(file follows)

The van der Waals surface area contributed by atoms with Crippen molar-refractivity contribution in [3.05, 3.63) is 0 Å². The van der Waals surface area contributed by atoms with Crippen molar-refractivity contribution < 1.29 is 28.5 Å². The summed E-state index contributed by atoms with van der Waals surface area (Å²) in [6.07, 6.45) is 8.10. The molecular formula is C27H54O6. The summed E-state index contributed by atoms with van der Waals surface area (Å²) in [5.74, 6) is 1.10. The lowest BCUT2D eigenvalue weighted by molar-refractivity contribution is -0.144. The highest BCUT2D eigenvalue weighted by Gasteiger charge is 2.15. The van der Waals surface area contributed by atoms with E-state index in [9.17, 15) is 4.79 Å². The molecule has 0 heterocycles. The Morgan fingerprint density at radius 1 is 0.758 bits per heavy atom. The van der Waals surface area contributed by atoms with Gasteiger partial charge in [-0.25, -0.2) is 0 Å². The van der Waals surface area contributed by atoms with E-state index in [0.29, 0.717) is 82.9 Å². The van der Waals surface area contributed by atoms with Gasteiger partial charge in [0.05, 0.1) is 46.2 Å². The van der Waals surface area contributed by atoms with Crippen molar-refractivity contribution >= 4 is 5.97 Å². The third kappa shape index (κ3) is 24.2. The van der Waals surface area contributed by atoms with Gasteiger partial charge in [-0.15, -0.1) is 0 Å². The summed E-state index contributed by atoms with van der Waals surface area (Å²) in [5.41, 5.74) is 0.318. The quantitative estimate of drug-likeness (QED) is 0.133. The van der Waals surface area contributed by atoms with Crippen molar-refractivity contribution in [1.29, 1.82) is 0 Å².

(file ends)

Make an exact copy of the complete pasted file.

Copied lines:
The van der Waals surface area contributed by atoms with Crippen molar-refractivity contribution in [3.05, 3.63) is 0 Å². The van der Waals surface area contributed by atoms with Crippen molar-refractivity contribution < 1.29 is 28.5 Å². The summed E-state index contributed by atoms with van der Waals surface area (Å²) in [6.07, 6.45) is 8.10. The molecular formula is C27H54O6. The summed E-state index contributed by atoms with van der Waals surface area (Å²) in [5.74, 6) is 1.10. The lowest BCUT2D eigenvalue weighted by molar-refractivity contribution is -0.144. The highest BCUT2D eigenvalue weighted by Gasteiger charge is 2.15. The van der Waals surface area contributed by atoms with E-state index in [9.17, 15) is 4.79 Å². The molecule has 0 heterocycles. The Morgan fingerprint density at radius 1 is 0.758 bits per heavy atom. The van der Waals surface area contributed by atoms with Gasteiger partial charge in [-0.25, -0.2) is 0 Å². The van der Waals surface area contributed by atoms with E-state index in [0.29, 0.717) is 82.9 Å². The van der Waals surface area contributed by atoms with Gasteiger partial charge in [0.05, 0.1) is 46.2 Å². The van der Waals surface area contributed by atoms with Crippen molar-refractivity contribution >= 4 is 5.97 Å². The third kappa shape index (κ3) is 24.2. The van der Waals surface area contributed by atoms with Gasteiger partial charge in [-0.15, -0.1) is 0 Å². The summed E-state index contributed by atoms with van der Waals surface area (Å²) in [5.41, 5.74) is 0.318. The quantitative estimate of drug-likeness (QED) is 0.133. The van der Waals surface area contributed by atoms with Crippen molar-refractivity contribution in [1.29, 1.82) is 0 Å².